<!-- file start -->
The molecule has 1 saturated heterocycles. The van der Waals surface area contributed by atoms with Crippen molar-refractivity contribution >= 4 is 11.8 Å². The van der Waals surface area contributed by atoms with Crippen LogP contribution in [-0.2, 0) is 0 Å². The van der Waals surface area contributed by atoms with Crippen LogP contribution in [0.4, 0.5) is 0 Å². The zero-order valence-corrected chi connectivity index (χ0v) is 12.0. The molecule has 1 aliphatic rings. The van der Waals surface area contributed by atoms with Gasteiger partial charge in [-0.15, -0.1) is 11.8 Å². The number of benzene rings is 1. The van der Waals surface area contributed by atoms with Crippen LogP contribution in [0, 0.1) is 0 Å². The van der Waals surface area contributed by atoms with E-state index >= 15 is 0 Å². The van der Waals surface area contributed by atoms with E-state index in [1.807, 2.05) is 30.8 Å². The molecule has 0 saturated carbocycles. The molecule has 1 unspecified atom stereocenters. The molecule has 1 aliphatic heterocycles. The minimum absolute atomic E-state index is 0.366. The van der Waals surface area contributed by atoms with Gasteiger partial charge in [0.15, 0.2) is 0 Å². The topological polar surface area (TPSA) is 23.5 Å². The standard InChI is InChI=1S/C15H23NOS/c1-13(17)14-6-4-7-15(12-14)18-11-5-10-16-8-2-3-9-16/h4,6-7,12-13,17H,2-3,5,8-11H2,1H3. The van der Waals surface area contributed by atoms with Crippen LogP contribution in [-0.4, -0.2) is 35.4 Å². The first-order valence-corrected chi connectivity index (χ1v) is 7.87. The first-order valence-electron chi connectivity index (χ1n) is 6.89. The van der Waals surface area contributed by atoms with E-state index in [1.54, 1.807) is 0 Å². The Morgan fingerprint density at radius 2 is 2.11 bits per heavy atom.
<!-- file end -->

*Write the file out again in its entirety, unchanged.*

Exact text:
The molecule has 1 saturated heterocycles. The van der Waals surface area contributed by atoms with Crippen molar-refractivity contribution >= 4 is 11.8 Å². The van der Waals surface area contributed by atoms with Crippen LogP contribution in [-0.2, 0) is 0 Å². The van der Waals surface area contributed by atoms with Crippen LogP contribution in [0.4, 0.5) is 0 Å². The zero-order valence-corrected chi connectivity index (χ0v) is 12.0. The molecule has 1 aliphatic rings. The van der Waals surface area contributed by atoms with Gasteiger partial charge in [-0.15, -0.1) is 11.8 Å². The number of benzene rings is 1. The van der Waals surface area contributed by atoms with Crippen LogP contribution in [0, 0.1) is 0 Å². The van der Waals surface area contributed by atoms with E-state index >= 15 is 0 Å². The van der Waals surface area contributed by atoms with E-state index in [1.807, 2.05) is 30.8 Å². The molecule has 0 saturated carbocycles. The molecule has 1 unspecified atom stereocenters. The molecule has 1 aliphatic heterocycles. The minimum absolute atomic E-state index is 0.366. The van der Waals surface area contributed by atoms with Gasteiger partial charge in [0.15, 0.2) is 0 Å². The topological polar surface area (TPSA) is 23.5 Å². The standard InChI is InChI=1S/C15H23NOS/c1-13(17)14-6-4-7-15(12-14)18-11-5-10-16-8-2-3-9-16/h4,6-7,12-13,17H,2-3,5,8-11H2,1H3. The van der Waals surface area contributed by atoms with Crippen LogP contribution in [-0.4, -0.2) is 35.4 Å². The first-order valence-corrected chi connectivity index (χ1v) is 7.87. The first-order valence-electron chi connectivity index (χ1n) is 6.89. The van der Waals surface area contributed by atoms with E-state index in [1.54, 1.807) is 0 Å². The Morgan fingerprint density at radius 2 is 2.11 bits per heavy atom.